View Full Version : Tight rich people
08-16-2005, 12:11 PM
A guy calls me the other day to come look at his yard and give hime a price. I tell him I'll be there at 4:00. We get there and he is not there so we look around. The turf is all bermuda, the lot is about 2/3 of turf with a fairly steep bank in the back yard, about 300 feet of edging (curb, sidewalk, drive, and path to house from drive) and it's at about 4.5" tall, plus the yard was soaking wet from the irrigation system that had probably just turned off. This house was in a subdivision where the prices go from 250K up to 750K. I called the guy and told him that it would be $60 every week or $90 every 2 weeks and that I would recomend every week for the health of the turf, blah, blah, blah. Well, he said that was a little more than he thought it would be and asked if that included edging and blowing. I told him that I always do that and it is included in the price. He then asked how much it would be if I didn't do that and I told him that it is my company's policy to do that on all of our properties so we couldn't lower the price. This is just another example of someone trying to keep up with the Jones' and living outside of their means. He lives in a 500K house and probably drives a $500 car.
Sorry, just had to rant and rave about that :realmad:
08-16-2005, 12:26 PM
The sad part is that there are plenty more people out there where he came from. Just gotta sort through all the bad ones to get to the ones that actually care about good service.
08-16-2005, 01:33 PM
the best ones i have found are in early spring time when its still cook enough ouitside to be drinking coffee, and all that jazz in the middle of the day, roll up meet with them give them the estimate of lets says a modest $45 for a 1/4 acres lot (we'd be in and out in 20 minutes). Then they flip out over hearing $45 and want to haggle you 2, 3 , 5 dollars all the while standing there drinking a $6 cup of starbucks coffee. for people like that i aint willing to budge on my prices. take it or leave it.
i did have one this last year like Tadams had told him it would be $70 he said is i could do it for 60 and prune 2 tall shrubs 3x each year he would use us...... i went ahead and did it cause he was really nice and seemed really genuine. plus it came from a referal from a friend that does irrigation. turns out after signing this guy up the next week he calls and wants us to do all of his rental houses plus his mothers houses. now cause i dropped him $10 i got 6 other yards off him all ranging from from 40-60 a week. so sometime i will drop some people if they are nice and genuine and other times i wont if they give me a headache.
08-16-2005, 04:06 PM
Did you ever go to a car dealer and they told you the sticker price, and you said ok I'll take it. When you buy your mower you call around and get prices and consider dealer support. Rich get rich by carefully spending their money, give you bid and they can take it or leave it and quit whinning.
08-16-2005, 04:45 PM
Good point scholzee.
Interesting (albeit common) topic though. I'm compelled to point out my philosophy regarding these typical responses from customers - in regards to the differences between tangible and intangible products.
The shopping process differs between the two, primarily because services (intangibles) don't display an MSRP, hence the disgruntlement that people display in discussion of compensation when it comes to lawn service, plumber services, and even physician services. IMO, part of that disgruntlement comes from the lack of knowledge of the "behind the scenes" resources it takes to provide a service.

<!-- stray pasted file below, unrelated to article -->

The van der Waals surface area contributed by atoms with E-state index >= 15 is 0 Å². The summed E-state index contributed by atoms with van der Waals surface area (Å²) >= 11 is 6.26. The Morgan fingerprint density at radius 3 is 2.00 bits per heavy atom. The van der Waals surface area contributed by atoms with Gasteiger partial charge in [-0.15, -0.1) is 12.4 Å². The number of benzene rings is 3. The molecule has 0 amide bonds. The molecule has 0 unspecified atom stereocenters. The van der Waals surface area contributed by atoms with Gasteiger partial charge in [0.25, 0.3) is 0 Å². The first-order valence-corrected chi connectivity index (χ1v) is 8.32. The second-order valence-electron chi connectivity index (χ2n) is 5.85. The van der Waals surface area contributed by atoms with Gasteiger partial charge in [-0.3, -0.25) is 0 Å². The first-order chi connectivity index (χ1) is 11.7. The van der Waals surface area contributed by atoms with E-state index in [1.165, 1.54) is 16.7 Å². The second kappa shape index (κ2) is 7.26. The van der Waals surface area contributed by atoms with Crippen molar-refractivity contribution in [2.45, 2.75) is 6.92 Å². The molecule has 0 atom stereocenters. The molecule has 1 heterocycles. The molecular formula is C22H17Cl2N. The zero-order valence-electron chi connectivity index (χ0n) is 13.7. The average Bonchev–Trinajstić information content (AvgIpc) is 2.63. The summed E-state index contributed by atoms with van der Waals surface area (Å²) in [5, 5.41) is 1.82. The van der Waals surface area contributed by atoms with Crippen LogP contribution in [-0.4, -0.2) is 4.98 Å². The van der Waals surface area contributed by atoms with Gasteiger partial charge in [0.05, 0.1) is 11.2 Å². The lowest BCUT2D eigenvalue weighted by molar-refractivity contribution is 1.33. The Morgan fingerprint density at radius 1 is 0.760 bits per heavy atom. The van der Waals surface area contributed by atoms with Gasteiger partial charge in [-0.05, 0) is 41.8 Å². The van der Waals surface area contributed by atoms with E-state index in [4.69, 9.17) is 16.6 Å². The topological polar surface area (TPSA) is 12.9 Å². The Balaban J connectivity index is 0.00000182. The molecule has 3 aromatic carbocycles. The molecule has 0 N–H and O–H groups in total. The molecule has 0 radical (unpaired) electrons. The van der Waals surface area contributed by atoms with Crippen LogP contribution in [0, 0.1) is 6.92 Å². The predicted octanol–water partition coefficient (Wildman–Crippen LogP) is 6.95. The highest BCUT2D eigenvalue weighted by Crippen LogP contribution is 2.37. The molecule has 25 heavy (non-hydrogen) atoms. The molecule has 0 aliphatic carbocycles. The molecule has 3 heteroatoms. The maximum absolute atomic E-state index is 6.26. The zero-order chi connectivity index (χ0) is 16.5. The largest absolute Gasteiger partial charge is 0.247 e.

Its easy to see why a washing machine costs $500 when you look at the materials, motors, wiring harnesses, features, warehouses, shipping, show rooms, advertising, salespersons, etc.
It takes a little more effort to illuminate the costs of attending med school, the long hours of studying, internship, stresses, malpractice insurance, administrative costs (i.e. to collect money from Medicare/Medicaid), brick and mortor, diagnostic equipment, nurses, . . ., . . ., . . . to name a few; or in our case the equipment, truck, trailer, maintenance, repairs, insurance, taxes, licenses, etc.
Just a thought. . .
08-16-2005, 05:45 PM
REKCEP (it would not let me type your screen name) good insight and thoughts I did not think of it like that, now I know
what you mean but have become more confused. Most rich or well off people "should" have more education and experiences and "should" understand how businesses and behind the scenes costs come into play. So they "should" be easier to sell a quality service to for the proper price. Maybe we tend to remember the jerks and forget about the ones that never complain.
08-16-2005, 05:56 PM
Good points Sholzee and thank you. . .
Good point about the more educated folks with knowledge of business operations. Which brings up another facet - the title of the post says "rich" people. I think Tadams hit it on the head when he made the comment about people living above their means to appear rich and gaining their materials by pinching every penny (then again, to alot of people it is just a game they play to see what they can get out of it) . . .so many variables at play in situations such as these. . .very good observations though. . .
08-16-2005, 07:02 PM
The rich are rich for a reason...
Although, $250k - $750K is not "rich"... it's normally "educated".
Hell... my house is $459K and I am faaaaar from "rich", but I am tight with the funds.
Spending wisely (aka tightass) is the only way I can afford what I have.
08-16-2005, 07:53 PM
The guy drives a $500 car? Did you mean $500 per month?
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